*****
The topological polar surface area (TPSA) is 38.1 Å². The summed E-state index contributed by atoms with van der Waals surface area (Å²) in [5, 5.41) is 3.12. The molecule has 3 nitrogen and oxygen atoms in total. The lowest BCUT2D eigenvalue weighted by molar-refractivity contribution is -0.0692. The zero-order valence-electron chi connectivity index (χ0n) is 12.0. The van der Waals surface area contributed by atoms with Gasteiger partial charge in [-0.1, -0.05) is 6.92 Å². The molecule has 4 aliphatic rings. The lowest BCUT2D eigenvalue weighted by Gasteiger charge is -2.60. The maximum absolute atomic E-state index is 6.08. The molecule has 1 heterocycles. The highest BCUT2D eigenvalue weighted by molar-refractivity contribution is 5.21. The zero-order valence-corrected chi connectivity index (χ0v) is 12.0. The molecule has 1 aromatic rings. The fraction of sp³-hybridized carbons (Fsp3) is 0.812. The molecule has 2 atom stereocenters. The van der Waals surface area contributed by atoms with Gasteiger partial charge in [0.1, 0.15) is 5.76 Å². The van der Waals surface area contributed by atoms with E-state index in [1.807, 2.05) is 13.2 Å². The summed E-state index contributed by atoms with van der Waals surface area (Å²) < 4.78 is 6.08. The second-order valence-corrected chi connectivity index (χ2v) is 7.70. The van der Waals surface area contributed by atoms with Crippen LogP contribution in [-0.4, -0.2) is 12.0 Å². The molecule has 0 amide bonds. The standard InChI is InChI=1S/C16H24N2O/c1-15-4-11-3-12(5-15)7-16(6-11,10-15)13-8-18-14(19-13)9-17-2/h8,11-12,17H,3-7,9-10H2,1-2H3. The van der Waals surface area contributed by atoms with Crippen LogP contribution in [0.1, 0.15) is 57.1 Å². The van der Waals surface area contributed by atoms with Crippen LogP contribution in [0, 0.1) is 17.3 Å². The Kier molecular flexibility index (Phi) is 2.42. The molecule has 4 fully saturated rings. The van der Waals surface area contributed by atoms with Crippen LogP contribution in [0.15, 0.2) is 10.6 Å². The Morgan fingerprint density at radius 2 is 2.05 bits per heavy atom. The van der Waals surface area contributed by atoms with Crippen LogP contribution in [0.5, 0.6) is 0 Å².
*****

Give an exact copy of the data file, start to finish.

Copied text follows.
The topological polar surface area (TPSA) is 38.1 Å². The summed E-state index contributed by atoms with van der Waals surface area (Å²) in [5, 5.41) is 3.12. The molecule has 3 nitrogen and oxygen atoms in total. The lowest BCUT2D eigenvalue weighted by molar-refractivity contribution is -0.0692. The zero-order valence-electron chi connectivity index (χ0n) is 12.0. The van der Waals surface area contributed by atoms with Gasteiger partial charge in [-0.1, -0.05) is 6.92 Å². The molecule has 4 aliphatic rings. The lowest BCUT2D eigenvalue weighted by Gasteiger charge is -2.60. The maximum absolute atomic E-state index is 6.08. The molecule has 1 heterocycles. The highest BCUT2D eigenvalue weighted by molar-refractivity contribution is 5.21. The zero-order valence-corrected chi connectivity index (χ0v) is 12.0. The molecule has 1 aromatic rings. The fraction of sp³-hybridized carbons (Fsp3) is 0.812. The molecule has 2 atom stereocenters. The van der Waals surface area contributed by atoms with Gasteiger partial charge in [0.1, 0.15) is 5.76 Å². The van der Waals surface area contributed by atoms with E-state index in [1.807, 2.05) is 13.2 Å². The summed E-state index contributed by atoms with van der Waals surface area (Å²) < 4.78 is 6.08. The second-order valence-corrected chi connectivity index (χ2v) is 7.70. The van der Waals surface area contributed by atoms with Crippen LogP contribution in [-0.4, -0.2) is 12.0 Å². The molecule has 0 amide bonds. The standard InChI is InChI=1S/C16H24N2O/c1-15-4-11-3-12(5-15)7-16(6-11,10-15)13-8-18-14(19-13)9-17-2/h8,11-12,17H,3-7,9-10H2,1-2H3. The van der Waals surface area contributed by atoms with Crippen LogP contribution in [0.1, 0.15) is 57.1 Å². The van der Waals surface area contributed by atoms with Crippen LogP contribution in [0, 0.1) is 17.3 Å². The Kier molecular flexibility index (Phi) is 2.42. The molecule has 4 fully saturated rings. The van der Waals surface area contributed by atoms with Crippen LogP contribution in [0.15, 0.2) is 10.6 Å². The Morgan fingerprint density at radius 2 is 2.05 bits per heavy atom. The van der Waals surface area contributed by atoms with Crippen LogP contribution in [0.5, 0.6) is 0 Å².